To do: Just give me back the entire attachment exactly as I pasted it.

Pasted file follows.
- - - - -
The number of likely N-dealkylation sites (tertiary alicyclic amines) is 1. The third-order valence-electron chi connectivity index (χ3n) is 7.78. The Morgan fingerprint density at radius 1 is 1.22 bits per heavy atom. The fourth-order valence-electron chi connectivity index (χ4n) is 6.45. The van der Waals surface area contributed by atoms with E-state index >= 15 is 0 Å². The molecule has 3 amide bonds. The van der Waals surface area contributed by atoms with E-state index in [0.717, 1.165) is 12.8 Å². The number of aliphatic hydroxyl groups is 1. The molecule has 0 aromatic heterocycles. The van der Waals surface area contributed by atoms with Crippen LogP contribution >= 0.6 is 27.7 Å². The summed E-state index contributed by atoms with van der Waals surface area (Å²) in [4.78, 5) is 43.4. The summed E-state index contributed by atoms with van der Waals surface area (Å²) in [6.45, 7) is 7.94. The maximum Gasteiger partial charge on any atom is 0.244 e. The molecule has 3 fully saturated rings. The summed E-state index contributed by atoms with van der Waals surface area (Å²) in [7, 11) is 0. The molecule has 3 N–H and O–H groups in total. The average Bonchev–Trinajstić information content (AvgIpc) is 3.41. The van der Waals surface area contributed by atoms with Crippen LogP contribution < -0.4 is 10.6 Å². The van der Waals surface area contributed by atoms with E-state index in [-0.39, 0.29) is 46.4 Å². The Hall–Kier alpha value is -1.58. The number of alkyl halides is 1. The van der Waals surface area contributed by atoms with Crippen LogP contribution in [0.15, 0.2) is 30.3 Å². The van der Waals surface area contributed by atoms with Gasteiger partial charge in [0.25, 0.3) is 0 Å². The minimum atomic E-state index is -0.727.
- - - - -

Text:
The number of likely N-dealkylation sites (tertiary alicyclic amines) is 1. The third-order valence-electron chi connectivity index (χ3n) is 7.78. The Morgan fingerprint density at radius 1 is 1.22 bits per heavy atom. The fourth-order valence-electron chi connectivity index (χ4n) is 6.45. The van der Waals surface area contributed by atoms with E-state index >= 15 is 0 Å². The molecule has 3 amide bonds. The van der Waals surface area contributed by atoms with E-state index in [0.717, 1.165) is 12.8 Å². The number of aliphatic hydroxyl groups is 1. The molecule has 0 aromatic heterocycles. The van der Waals surface area contributed by atoms with Crippen LogP contribution >= 0.6 is 27.7 Å². The summed E-state index contributed by atoms with van der Waals surface area (Å²) in [4.78, 5) is 43.4. The summed E-state index contributed by atoms with van der Waals surface area (Å²) in [6.45, 7) is 7.94. The maximum Gasteiger partial charge on any atom is 0.244 e. The molecule has 3 fully saturated rings. The summed E-state index contributed by atoms with van der Waals surface area (Å²) in [7, 11) is 0. The molecule has 3 N–H and O–H groups in total. The average Bonchev–Trinajstić information content (AvgIpc) is 3.41. The van der Waals surface area contributed by atoms with Crippen LogP contribution < -0.4 is 10.6 Å². The van der Waals surface area contributed by atoms with E-state index in [-0.39, 0.29) is 46.4 Å². The Hall–Kier alpha value is -1.58. The number of alkyl halides is 1. The van der Waals surface area contributed by atoms with Crippen LogP contribution in [0.15, 0.2) is 30.3 Å². The van der Waals surface area contributed by atoms with Gasteiger partial charge in [0.25, 0.3) is 0 Å². The minimum atomic E-state index is -0.727.